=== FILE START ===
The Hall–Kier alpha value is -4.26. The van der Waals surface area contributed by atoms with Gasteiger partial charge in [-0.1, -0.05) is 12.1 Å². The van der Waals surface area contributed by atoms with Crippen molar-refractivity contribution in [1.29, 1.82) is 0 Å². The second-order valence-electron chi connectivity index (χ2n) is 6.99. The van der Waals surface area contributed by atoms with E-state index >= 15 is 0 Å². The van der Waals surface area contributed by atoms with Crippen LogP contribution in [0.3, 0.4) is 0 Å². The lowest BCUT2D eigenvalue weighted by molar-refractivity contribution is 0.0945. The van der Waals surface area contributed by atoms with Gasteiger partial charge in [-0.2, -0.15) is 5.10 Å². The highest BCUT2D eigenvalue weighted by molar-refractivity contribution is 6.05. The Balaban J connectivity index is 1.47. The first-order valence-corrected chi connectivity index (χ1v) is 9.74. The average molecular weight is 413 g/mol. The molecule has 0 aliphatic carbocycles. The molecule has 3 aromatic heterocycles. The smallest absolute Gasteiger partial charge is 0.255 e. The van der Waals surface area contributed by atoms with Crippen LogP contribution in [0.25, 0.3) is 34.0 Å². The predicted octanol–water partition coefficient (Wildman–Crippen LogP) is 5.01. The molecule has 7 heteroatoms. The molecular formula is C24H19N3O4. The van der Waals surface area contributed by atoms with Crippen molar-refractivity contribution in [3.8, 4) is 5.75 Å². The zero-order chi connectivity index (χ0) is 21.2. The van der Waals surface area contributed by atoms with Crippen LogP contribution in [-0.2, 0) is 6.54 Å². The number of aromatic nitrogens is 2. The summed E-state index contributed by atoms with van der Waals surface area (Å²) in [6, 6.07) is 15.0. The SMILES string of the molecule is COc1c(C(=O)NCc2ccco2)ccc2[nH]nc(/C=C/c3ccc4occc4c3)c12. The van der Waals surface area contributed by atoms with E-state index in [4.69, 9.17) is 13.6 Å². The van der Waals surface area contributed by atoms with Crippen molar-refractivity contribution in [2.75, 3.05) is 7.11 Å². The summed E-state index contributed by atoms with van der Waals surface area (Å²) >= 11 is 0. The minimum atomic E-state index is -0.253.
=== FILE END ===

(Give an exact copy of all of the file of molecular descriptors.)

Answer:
The Hall–Kier alpha value is -4.26. The van der Waals surface area contributed by atoms with Gasteiger partial charge in [-0.1, -0.05) is 12.1 Å². The van der Waals surface area contributed by atoms with Crippen molar-refractivity contribution in [1.29, 1.82) is 0 Å². The second-order valence-electron chi connectivity index (χ2n) is 6.99. The van der Waals surface area contributed by atoms with E-state index >= 15 is 0 Å². The van der Waals surface area contributed by atoms with Crippen LogP contribution in [0.3, 0.4) is 0 Å². The lowest BCUT2D eigenvalue weighted by molar-refractivity contribution is 0.0945. The van der Waals surface area contributed by atoms with Gasteiger partial charge in [-0.2, -0.15) is 5.10 Å². The highest BCUT2D eigenvalue weighted by molar-refractivity contribution is 6.05. The Balaban J connectivity index is 1.47. The first-order valence-corrected chi connectivity index (χ1v) is 9.74. The average molecular weight is 413 g/mol. The molecule has 0 aliphatic carbocycles. The molecule has 3 aromatic heterocycles. The smallest absolute Gasteiger partial charge is 0.255 e. The van der Waals surface area contributed by atoms with Crippen LogP contribution in [0.25, 0.3) is 34.0 Å². The predicted octanol–water partition coefficient (Wildman–Crippen LogP) is 5.01. The molecule has 7 heteroatoms. The molecular formula is C24H19N3O4. The van der Waals surface area contributed by atoms with Crippen molar-refractivity contribution in [3.8, 4) is 5.75 Å². The zero-order chi connectivity index (χ0) is 21.2. The van der Waals surface area contributed by atoms with Crippen LogP contribution in [-0.2, 0) is 6.54 Å². The number of aromatic nitrogens is 2. The summed E-state index contributed by atoms with van der Waals surface area (Å²) in [6, 6.07) is 15.0. The SMILES string of the molecule is COc1c(C(=O)NCc2ccco2)ccc2[nH]nc(/C=C/c3ccc4occc4c3)c12. The van der Waals surface area contributed by atoms with E-state index in [4.69, 9.17) is 13.6 Å². The van der Waals surface area contributed by atoms with Crippen molar-refractivity contribution in [2.75, 3.05) is 7.11 Å². The summed E-state index contributed by atoms with van der Waals surface area (Å²) >= 11 is 0. The minimum atomic E-state index is -0.253.